Two same-sex couples recently filed a federal lawsuit in San Antonio U.S. District Court to overturn Texas' ban against their right to marry.
The suit looks to banish a 2005 constitutional amendment that reads, "[m]arriage in this state shall consist only of the union of one man and one woman," and, referring to forms of marriage like civil unions, "[t]his state or a political subdivision of this state may not create or recognize any legal status identical or similar to marriage."
Rules against same-sex marriage are scattered throughout Texas law–the state's family code prohibits counties from issuing marriage licenses to same-sex couples (enacted in 1997) and prevents lawful same-sex marriage from other states (enacted in 2003), a Texas version of the national Defense Against Marriage Act. The Act, heavily supported by conservative Republican leadership was, part of Gov. Rick Perry's, "ongoing effort to prevent aggressive attempts to redefine marriage." As the Current previously reported, while LGBT advocates celebrated the U.S. Supreme Court ruling against DOMA made earlier this year, same-sex couples in Texas continue to be shut out of the benefits.
San Antonio-based attorney and lead counsel for the couples, Daniel McLeen Lane, tells the Current the law is, "specifically designed to deny a minority of citizens the right to marry" and violates the equal protection clause of the U.S. Constitution.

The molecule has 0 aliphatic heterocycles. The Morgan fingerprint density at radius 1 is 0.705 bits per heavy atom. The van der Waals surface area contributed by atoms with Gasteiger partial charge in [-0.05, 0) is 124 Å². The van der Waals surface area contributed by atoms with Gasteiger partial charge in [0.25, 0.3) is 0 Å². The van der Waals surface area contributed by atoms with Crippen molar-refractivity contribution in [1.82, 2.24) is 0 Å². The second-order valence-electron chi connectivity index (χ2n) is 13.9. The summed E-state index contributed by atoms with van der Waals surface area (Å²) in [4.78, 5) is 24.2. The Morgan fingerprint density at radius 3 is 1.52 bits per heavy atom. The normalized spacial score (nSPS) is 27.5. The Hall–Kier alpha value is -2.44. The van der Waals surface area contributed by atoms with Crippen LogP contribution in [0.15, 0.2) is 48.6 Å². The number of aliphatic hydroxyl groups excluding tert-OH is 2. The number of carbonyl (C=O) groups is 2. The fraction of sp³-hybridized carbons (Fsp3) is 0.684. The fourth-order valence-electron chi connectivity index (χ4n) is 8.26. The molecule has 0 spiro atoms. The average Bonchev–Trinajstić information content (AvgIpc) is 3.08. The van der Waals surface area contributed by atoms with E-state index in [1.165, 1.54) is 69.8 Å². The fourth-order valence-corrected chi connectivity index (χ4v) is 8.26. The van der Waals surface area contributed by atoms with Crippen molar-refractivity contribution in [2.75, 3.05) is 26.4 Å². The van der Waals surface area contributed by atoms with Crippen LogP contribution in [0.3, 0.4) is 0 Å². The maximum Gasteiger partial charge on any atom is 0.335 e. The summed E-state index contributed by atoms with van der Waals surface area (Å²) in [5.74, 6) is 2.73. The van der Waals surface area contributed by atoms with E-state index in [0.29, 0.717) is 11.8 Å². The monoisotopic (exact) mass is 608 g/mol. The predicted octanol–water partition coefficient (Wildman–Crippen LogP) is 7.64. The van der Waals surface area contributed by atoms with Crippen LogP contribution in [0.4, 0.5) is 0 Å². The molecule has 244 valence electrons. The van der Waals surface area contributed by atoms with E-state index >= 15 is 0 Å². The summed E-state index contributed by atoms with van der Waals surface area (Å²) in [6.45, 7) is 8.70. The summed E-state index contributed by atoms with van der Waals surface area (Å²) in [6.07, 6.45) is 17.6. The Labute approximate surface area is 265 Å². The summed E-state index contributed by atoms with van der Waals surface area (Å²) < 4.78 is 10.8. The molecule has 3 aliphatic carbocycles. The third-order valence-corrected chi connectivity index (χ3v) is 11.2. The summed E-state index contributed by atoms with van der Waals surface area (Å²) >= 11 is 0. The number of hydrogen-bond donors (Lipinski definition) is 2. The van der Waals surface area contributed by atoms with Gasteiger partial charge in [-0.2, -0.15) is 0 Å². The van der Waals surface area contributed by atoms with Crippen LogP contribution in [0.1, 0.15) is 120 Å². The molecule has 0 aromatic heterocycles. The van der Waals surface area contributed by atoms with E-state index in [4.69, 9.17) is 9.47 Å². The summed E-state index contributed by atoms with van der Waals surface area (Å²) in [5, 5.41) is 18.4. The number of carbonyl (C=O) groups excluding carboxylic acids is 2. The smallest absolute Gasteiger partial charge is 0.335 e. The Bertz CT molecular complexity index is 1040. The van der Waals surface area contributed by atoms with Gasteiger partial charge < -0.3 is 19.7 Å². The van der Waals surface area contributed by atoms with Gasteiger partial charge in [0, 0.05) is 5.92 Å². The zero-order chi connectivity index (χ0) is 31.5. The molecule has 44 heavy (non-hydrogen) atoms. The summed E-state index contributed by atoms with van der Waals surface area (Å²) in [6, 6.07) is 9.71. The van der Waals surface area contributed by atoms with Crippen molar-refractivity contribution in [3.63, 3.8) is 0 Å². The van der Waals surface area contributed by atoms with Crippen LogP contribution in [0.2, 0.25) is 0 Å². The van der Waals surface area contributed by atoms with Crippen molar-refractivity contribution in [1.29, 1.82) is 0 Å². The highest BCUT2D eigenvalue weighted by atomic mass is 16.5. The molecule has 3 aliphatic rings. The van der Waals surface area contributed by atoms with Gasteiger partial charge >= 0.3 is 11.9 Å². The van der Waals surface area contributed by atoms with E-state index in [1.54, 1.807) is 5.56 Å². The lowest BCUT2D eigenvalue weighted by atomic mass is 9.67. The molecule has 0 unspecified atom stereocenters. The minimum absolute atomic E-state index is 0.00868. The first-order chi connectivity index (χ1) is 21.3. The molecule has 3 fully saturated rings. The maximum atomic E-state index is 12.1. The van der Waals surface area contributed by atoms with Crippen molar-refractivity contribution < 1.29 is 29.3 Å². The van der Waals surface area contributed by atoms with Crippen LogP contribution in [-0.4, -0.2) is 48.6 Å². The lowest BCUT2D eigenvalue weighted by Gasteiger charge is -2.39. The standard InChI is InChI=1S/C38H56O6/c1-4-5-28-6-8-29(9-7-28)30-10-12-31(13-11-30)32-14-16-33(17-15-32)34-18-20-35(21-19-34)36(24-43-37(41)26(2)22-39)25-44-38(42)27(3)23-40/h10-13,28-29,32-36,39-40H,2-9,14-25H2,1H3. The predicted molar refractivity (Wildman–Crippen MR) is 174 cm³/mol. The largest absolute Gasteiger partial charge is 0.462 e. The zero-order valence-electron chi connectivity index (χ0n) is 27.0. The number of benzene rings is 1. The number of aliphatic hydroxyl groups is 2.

“My clients are simply asking to be treated the same as 80 to 90 percent of citizens of the U.S. who are afforded the opportunity to be married to the person they love and receive benefits that flow from that relationship,” said Lane.
As of now, 16 states plus Washington, D.C. allow same-sex marriage and five states offer some protections, according to Freedom to Marry, a national marriage equality advocacy group. (Today marks Hawaii's first day of legal same-sex marriage. Illinois will follow come June.)
Lane expects the case to go to trial in late January or early February.
The case isn't only being filed in SA, but the couples have San Antonio roots. The two women bringing the suit forward, Cleopatra De Leon and Nicole Dimetman– married in Boston, Massachusetts– and two men, Victor Holmes and Mark Phariss–who were denied a marriage license in Bexar County (County Clerk Gerard Rickhoff is a named defendant in the suit)– have all lived in San Antonio at some point in their lives, says Lane. De Leon and Holmes both served in the Air Force.
To read a copy of the civil case via Scribd: De Leon, Dimetman, Holmes, Phariss vs Perry, Abbott, Rickhoff, Lakey
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